A guiding principle of SAMHSA’s Strategic Prevention Framework is sustainability. Not just of particular programs—which may or may not prove effective—but sustainability of the prevention workforce, community support, strategic planning, and desired outcomes.
How can States, Territories, and Tribal entities bolster the sustainability of their prevention efforts? How can they ensure continued best practice among community task forces, school programs, and town or city services?
One way States are increasing sustainability is through the development of State-based training and technical assistance (T/TA) systems that provide ongoing prevention support to local communities. Models for these State-based T/TA systems vary, and include both centralized and decentralized approaches. In some states, regional T/TA centers serve specific counties. In others, centralized resource centers provide a single repository of information and TA on evidence-based prevention. And in still others, decentralized networks of highly skilled consultants or coaches work as needed with local-level organizations and coalitions.
“In developing a T/TA system, States have lots of decisions to make,” says Carol Oliver, Director of Training and Technical Assistance for SAMHSA’s Collaborative for the Application of Prevention Technologies (CAPT), which consults with States, as requested, in developing their internal T/TA services. “Some of the issues we encourage States to consider are their size and geography, funding sources, the competencies of their existing prevention workforce, organizational structures, and local needs.”
For example, when New Hampshire received its five-year Strategic Prevention Framework State Infrastructure Grant (SPF-SIG) from SAMHSA in 2005, it did not have a strong existing State prevention infrastructure, says Valerie Morgan, Prevention Administrator for the New Hampshire Bureau of Drug and Alcohol Services. To address this deficit, New Hampshire used some of its funding to develop and fund a network of 10 geographically based Community Prevention Coalitions (CPC). Each CPC has a full-time coordinator tasked with building community- and regional-level capacity to address alcohol and drug prevention through assessment, planning, implementation, and evaluation of best practices and evidence-based prevention strategies. The State also contracted for a centralized Center for Excellence—located just outside the State capital of Concord—to provide professional development, systems change TA, web-based tools, and data that supports CPC coordinators, community-level practitioners, and service providers working in the field. This T/TA model works well for a small state like New Hampshire, where the CPC coordinators regularly meet at the Center for Excellence and TA specialists travel to CPCs for ongoing TA support.
“We’ve created a regional system that serves every community in the State of New Hampshire,” Morgan says. “Our goal is to build prevention capacity in the whole state, not just in programs funded by the state.”
New York Funds Regional Centers; Other States Choose Coaching Model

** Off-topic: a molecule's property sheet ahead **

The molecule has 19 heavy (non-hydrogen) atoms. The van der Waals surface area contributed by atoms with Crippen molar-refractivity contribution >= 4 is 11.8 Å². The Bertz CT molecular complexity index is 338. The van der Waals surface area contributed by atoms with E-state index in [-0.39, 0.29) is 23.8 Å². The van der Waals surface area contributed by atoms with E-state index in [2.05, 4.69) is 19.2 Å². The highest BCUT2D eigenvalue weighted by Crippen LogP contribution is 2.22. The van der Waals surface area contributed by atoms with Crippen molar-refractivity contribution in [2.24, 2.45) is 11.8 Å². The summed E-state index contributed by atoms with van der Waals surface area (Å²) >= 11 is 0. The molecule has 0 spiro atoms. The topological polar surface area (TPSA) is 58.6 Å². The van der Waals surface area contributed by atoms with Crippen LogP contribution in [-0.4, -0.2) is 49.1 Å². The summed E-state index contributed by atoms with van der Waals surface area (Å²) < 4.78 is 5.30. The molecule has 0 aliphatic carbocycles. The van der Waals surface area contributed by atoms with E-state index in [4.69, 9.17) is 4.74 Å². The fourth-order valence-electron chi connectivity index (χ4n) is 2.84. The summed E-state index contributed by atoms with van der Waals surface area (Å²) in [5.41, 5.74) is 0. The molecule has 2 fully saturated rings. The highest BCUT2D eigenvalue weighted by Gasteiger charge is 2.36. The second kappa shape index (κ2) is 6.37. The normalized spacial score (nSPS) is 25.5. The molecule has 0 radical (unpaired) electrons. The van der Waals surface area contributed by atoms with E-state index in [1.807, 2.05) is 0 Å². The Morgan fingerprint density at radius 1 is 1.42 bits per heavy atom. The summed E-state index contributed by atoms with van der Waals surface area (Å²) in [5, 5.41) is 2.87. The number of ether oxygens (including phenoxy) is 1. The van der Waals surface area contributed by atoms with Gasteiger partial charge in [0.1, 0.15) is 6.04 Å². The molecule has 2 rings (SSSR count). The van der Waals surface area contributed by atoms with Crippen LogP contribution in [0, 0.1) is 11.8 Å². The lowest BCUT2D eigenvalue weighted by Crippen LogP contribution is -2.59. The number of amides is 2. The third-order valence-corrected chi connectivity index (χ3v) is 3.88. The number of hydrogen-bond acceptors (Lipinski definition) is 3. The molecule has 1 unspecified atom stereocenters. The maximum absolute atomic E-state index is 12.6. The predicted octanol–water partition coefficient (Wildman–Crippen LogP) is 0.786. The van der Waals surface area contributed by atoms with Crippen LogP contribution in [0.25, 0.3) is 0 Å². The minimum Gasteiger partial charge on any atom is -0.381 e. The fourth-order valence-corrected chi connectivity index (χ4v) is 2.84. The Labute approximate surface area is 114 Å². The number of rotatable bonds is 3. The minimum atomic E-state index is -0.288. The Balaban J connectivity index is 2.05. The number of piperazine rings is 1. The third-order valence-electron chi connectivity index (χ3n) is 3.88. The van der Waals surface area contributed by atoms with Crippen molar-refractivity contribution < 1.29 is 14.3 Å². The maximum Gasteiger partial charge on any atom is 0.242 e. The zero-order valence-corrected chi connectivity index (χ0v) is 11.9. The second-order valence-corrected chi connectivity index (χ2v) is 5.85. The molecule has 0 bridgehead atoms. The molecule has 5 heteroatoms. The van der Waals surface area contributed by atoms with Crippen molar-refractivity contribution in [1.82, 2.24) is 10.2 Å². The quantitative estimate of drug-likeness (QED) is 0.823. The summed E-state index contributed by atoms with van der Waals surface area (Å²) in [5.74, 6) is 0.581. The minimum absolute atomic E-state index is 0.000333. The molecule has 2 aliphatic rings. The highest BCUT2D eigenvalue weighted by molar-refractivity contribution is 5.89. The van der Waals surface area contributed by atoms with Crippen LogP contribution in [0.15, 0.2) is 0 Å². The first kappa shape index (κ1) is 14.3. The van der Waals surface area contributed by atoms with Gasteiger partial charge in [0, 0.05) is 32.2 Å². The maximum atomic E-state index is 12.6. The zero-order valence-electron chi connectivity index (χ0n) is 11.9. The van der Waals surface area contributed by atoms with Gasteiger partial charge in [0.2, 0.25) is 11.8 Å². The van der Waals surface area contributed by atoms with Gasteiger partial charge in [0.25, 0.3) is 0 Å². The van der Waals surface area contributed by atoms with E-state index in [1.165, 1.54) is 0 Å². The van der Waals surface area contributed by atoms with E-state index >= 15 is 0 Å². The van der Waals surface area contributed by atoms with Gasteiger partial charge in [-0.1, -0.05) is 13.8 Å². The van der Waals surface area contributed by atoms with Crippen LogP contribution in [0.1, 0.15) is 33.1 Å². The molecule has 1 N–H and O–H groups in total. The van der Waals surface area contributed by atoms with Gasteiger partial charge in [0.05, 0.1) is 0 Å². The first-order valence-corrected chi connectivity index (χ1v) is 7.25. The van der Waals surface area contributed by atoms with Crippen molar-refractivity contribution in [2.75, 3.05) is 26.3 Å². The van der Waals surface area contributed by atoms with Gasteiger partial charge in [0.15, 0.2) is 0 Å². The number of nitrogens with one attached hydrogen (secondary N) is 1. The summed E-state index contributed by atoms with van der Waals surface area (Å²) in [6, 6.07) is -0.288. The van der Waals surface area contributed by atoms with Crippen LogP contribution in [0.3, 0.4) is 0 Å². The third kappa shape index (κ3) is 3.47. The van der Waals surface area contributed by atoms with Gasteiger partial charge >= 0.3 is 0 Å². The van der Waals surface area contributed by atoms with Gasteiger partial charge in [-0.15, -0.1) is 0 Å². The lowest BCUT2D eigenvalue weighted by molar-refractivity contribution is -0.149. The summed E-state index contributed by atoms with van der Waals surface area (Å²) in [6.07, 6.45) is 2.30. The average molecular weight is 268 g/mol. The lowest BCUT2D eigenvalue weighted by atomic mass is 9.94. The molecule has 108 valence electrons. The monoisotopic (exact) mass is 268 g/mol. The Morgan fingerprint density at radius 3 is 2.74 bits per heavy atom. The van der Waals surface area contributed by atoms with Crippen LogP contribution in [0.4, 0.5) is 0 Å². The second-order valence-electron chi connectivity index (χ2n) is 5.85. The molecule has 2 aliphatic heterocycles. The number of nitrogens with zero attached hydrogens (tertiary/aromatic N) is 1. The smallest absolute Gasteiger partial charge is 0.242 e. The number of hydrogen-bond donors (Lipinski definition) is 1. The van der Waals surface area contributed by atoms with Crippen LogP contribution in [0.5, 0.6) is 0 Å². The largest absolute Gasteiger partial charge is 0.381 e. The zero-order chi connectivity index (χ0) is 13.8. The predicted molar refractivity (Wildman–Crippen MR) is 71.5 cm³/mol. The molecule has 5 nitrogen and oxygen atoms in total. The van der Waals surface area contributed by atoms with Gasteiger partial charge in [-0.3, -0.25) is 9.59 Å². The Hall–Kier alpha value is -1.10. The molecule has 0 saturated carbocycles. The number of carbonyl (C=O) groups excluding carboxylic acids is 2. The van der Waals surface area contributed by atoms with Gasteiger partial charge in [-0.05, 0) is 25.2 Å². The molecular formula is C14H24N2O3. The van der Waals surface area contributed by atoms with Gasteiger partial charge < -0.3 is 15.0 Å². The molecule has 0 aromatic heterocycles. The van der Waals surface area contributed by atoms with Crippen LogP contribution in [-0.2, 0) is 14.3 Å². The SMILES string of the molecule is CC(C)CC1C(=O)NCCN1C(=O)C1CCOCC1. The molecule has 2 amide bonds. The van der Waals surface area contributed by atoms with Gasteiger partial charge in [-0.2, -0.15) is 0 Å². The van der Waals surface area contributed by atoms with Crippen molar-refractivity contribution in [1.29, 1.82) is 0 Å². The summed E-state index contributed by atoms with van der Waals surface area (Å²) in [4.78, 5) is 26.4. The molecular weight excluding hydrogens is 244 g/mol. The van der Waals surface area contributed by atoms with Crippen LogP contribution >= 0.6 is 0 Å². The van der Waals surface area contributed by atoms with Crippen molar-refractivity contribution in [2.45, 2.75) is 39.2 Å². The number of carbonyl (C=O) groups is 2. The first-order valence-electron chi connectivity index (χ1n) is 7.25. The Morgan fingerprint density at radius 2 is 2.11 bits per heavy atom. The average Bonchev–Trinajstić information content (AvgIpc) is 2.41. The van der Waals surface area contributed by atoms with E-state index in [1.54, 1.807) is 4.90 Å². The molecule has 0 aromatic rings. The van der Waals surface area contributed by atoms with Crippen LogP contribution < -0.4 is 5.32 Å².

In New York, the State Office of Alcoholism and Substance Abuse Services (OASAS) supports six Regional Prevention Resource Centers. OASAS leaders determined that region-based T/TA centers could better serve local needs in such a large, diverse state. Trainers with SAMHSA's CAPT, including Associate Coordinator Linda Barovier, have worked with Resource Center staff to grow their knowledge of environmental prevention strategies and the five steps of the Strategic Prevention Framework (SPF)—assessment, capacity, planning, implementation, and evaluation. The Resource Center staff, in turn, provide prevention training and TA to local schools, coalitions, police departments, youth programs, and other groups involved in community-based efforts.
“We built their capacity to support effective prevention in local communities,” Barovier says.
Several states in the Southeast and Midwest have settled on a different approach. Mississippi, South Carolina, Kentucky, and Oklahoma are among those that have adopted a coaching model for their ongoing T/TA systems. “Coaching is a process that helps people marry their existing knowledge and expertise with new information,” explains Deirdre Danahar, a T/TA specialist for SAMHSA's CAPT who has trained coaches in several states. Danahar says that community-level prevention workers are “doers” who want to help make people’s lives better. But the SPF requires them to approach their work in new ways—using data and evaluation in a deliberate planning process—and this can prove challenging. State coaches—sometimes called “capacity coaches” or “master trainers”—offer individualized support and facilitation to community groups as they internalize the SPF into their daily work.
“Coaching is an ongoing professional relationship that is intended to be generative, so that the client is creating sustaining, lasting change,” Danahar says.
In addition to helping States develop their own T/TA systems and capacity, CAPT consultants can assist States in evaluating their T/TA approaches. SAMSHA promotes outcomes-based T/TA, which measures success by achieving specific prevention goals—for example, reductions in binge drinking or teenage marijuana use—rather than by delivering particular services, such as trainings or conferences.
“Quality training and technical assistance looks at final outcomes—whether a community or coalition reached their specific goals,” Oliver says. “State-based T/TA systems can help increase sustainability but they need to be continually assessed. If local communities aren’t seeing the results they seek, States must adapt the assistance they provide.”